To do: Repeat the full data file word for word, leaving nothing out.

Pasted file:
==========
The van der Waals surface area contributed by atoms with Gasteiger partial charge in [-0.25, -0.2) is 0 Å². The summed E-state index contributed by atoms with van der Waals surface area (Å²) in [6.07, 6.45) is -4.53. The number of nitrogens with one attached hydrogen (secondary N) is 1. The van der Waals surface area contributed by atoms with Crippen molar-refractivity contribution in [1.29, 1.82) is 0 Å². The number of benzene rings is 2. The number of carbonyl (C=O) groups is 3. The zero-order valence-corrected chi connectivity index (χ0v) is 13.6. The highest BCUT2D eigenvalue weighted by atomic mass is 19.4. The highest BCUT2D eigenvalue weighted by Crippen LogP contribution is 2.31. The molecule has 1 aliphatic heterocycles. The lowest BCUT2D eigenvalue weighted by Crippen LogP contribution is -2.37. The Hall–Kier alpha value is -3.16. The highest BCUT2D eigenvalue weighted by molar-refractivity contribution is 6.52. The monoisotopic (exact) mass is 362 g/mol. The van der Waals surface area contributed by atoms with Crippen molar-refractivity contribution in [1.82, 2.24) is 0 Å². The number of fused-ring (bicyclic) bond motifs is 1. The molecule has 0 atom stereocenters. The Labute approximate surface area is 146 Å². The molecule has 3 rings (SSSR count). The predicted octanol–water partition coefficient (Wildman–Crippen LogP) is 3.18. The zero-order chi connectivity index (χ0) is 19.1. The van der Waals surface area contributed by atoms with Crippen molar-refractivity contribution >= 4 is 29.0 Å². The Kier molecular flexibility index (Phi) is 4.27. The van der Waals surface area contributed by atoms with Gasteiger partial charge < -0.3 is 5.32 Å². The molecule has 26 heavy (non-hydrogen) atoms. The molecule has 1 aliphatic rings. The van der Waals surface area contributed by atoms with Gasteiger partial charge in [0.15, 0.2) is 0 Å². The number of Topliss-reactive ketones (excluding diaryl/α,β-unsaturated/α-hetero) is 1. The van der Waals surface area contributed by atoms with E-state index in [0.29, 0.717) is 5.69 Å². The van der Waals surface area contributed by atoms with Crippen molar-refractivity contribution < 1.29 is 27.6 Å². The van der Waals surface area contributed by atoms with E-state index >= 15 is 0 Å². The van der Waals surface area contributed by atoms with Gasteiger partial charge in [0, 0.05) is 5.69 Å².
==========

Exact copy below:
The van der Waals surface area contributed by atoms with Gasteiger partial charge in [-0.25, -0.2) is 0 Å². The summed E-state index contributed by atoms with van der Waals surface area (Å²) in [6.07, 6.45) is -4.53. The number of nitrogens with one attached hydrogen (secondary N) is 1. The van der Waals surface area contributed by atoms with Crippen molar-refractivity contribution in [1.29, 1.82) is 0 Å². The number of benzene rings is 2. The number of carbonyl (C=O) groups is 3. The zero-order valence-corrected chi connectivity index (χ0v) is 13.6. The highest BCUT2D eigenvalue weighted by atomic mass is 19.4. The highest BCUT2D eigenvalue weighted by Crippen LogP contribution is 2.31. The molecule has 1 aliphatic heterocycles. The lowest BCUT2D eigenvalue weighted by Crippen LogP contribution is -2.37. The Hall–Kier alpha value is -3.16. The highest BCUT2D eigenvalue weighted by molar-refractivity contribution is 6.52. The monoisotopic (exact) mass is 362 g/mol. The van der Waals surface area contributed by atoms with Crippen molar-refractivity contribution in [1.82, 2.24) is 0 Å². The number of fused-ring (bicyclic) bond motifs is 1. The molecule has 0 atom stereocenters. The Labute approximate surface area is 146 Å². The molecule has 3 rings (SSSR count). The predicted octanol–water partition coefficient (Wildman–Crippen LogP) is 3.18. The zero-order chi connectivity index (χ0) is 19.1. The van der Waals surface area contributed by atoms with Crippen molar-refractivity contribution >= 4 is 29.0 Å². The Kier molecular flexibility index (Phi) is 4.27. The van der Waals surface area contributed by atoms with Gasteiger partial charge < -0.3 is 5.32 Å². The molecule has 26 heavy (non-hydrogen) atoms. The molecule has 1 aliphatic rings. The van der Waals surface area contributed by atoms with Gasteiger partial charge in [0.15, 0.2) is 0 Å². The number of Topliss-reactive ketones (excluding diaryl/α,β-unsaturated/α-hetero) is 1. The van der Waals surface area contributed by atoms with E-state index in [0.29, 0.717) is 5.69 Å². The van der Waals surface area contributed by atoms with Crippen molar-refractivity contribution < 1.29 is 27.6 Å². The van der Waals surface area contributed by atoms with E-state index >= 15 is 0 Å². The van der Waals surface area contributed by atoms with Gasteiger partial charge in [0, 0.05) is 5.69 Å².